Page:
The Air Quality Life Index estimates that exposure to air pollution would reduce a resident's life expectancy by 3.7 years. Crop waste burning is a significant cause of environmental pollution. Additionally, it affects the well-being and financial security of farmers. Women play an essential role when we look at farmer homes in Haryana, Uttar Pradesh, Delhi, and Punjab. The National Sample Survey Office states that rural women, who comprise 75% of the workforce, manage 60% of all agricultural tasks. They are the best resource available to combat agricultural practices' impact on air pollution and promote clean air.
To convey tales about air pollution, its impacts on health, how to protect yourself from it, and how to adopt sustainable practices to minimize air pollution, this project intends to develop the mobile storytelling abilities of 100+ women farmers. In their local communities and online (where there is severe air pollution, farming communities, and important events like COP28), this will help them climb the ladder of power.
Air pollution is a significant issue for environmental health
Crop burning, industrial pollutants, and car emissions are all important sources of pollution. Air pollution becomes a significant concern when farmers burn agricultural residue, also known as stubble burning, to clear their fields, which further impacts their health and the local community’s health. Despite this, many farmers are unaware of the harmful impact stubble burning has on their health and the environment and lack alternative methods for cleaning their fields. To reduce it, we must make a compelling case for local action. Even while air pollution affects everyone, not everyone is equally involved. The sensitivity to air pollution is increased by inequality and marginalization due to gender, low income, and other social and economic factors. We must consider these facts for the treatments for air pollution to be successful. Women farmers may assist with this.
Empowering Women Farmers to Lead Clean Air Initiatives
If women farmers had the same access to productive resources as men, they could increase agricultural yields by 20 to 30%, according to research from the Food and Agriculture Organization (FAO). Women work in agriculture, performing various duties like weeding, planting, harvesting, and storing food. People's families, neighborhoods, and communities will benefit when given the means to promote clean air.
To enable a network of champion voices in their community around clean air, we will choose and organize a network of more than 100 women farmers from various North Indian states. Then, train them in mobile storytelling techniques, including shooting, editing, and sharing video stories using smartphones. We'll monitor how the initiative affects female farmers, their communities, and other farmers who sign up for the course and assess how well the project's activities worked.
What do we aim to do?
Storytelling as a means of promoting change
Stories can evoke an emotional reaction by utilizing the inspiration, imagination, and personal values that fuel the most effective and long-lasting types of societal change. Therefore, inspirational stories contrast with popular narratives that frequently focus on issues. They display the presence of answers.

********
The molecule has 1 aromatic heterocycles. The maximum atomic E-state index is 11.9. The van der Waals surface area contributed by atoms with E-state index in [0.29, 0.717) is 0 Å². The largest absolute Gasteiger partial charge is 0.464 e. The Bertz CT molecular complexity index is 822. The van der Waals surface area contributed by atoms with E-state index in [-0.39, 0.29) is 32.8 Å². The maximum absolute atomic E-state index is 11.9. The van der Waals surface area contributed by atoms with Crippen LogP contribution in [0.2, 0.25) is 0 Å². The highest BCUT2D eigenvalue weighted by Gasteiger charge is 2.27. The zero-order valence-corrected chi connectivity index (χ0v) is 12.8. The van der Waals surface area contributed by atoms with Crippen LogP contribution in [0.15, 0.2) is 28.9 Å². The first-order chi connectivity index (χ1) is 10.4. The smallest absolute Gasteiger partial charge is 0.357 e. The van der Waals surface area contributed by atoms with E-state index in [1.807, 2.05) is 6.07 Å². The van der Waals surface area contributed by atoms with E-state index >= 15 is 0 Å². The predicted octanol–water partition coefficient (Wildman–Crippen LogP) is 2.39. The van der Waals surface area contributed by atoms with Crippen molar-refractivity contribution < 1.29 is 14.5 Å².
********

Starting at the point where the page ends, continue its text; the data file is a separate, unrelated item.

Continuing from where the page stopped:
Developing a Farming Ecosystem for Women
We are developing a network of female farmers who can be mentors and role models for other female farmers and farming families in the neighborhood, fostering a more significant shift towards sustainable agriculture and substitutes for stubble burning. Additionally, they may utilize their newly acquired storytelling abilities to discuss additional community concerns (such as those relating to health, nutrition, and education) and develop as creators to find alternative sources of income through various platforms.
The impact we expect
More than 100 women receive direct upskilling in storytelling so they can keep using it to discuss air pollution, its effects, and clean air solutions in their communities. Ultimately, they are becoming leading spokespersons for these concerns offline and online.
Community Course for Additional Farmer Groups:
Increased knowledge of the significance of clean air solutions and air pollution:
Success would entail that everyone in the community—including consumers, other farmers, and women farmers—understands the dangers of air pollution to human health and the importance of the available remedies.
Taking on air pollution from a gender perspective:
Besides providing food, water, and care for the young and elderly, women farmers are also responsible for family energy. Sustainable Development Goals, poverty alleviation, and environmental preservation are only a few advantages of supporting gender equality and women's empowerment. By addressing air pollution from a gender perspective, we raise awareness and develop tomorrow's leaders.
Female farmers' empowerment via leadership and a network:
Success would imply that women farmers could take the initiative, share their expertise and experiences, and contribute to adopting sustainable farming methods that would benefit their communities, families, and the environment.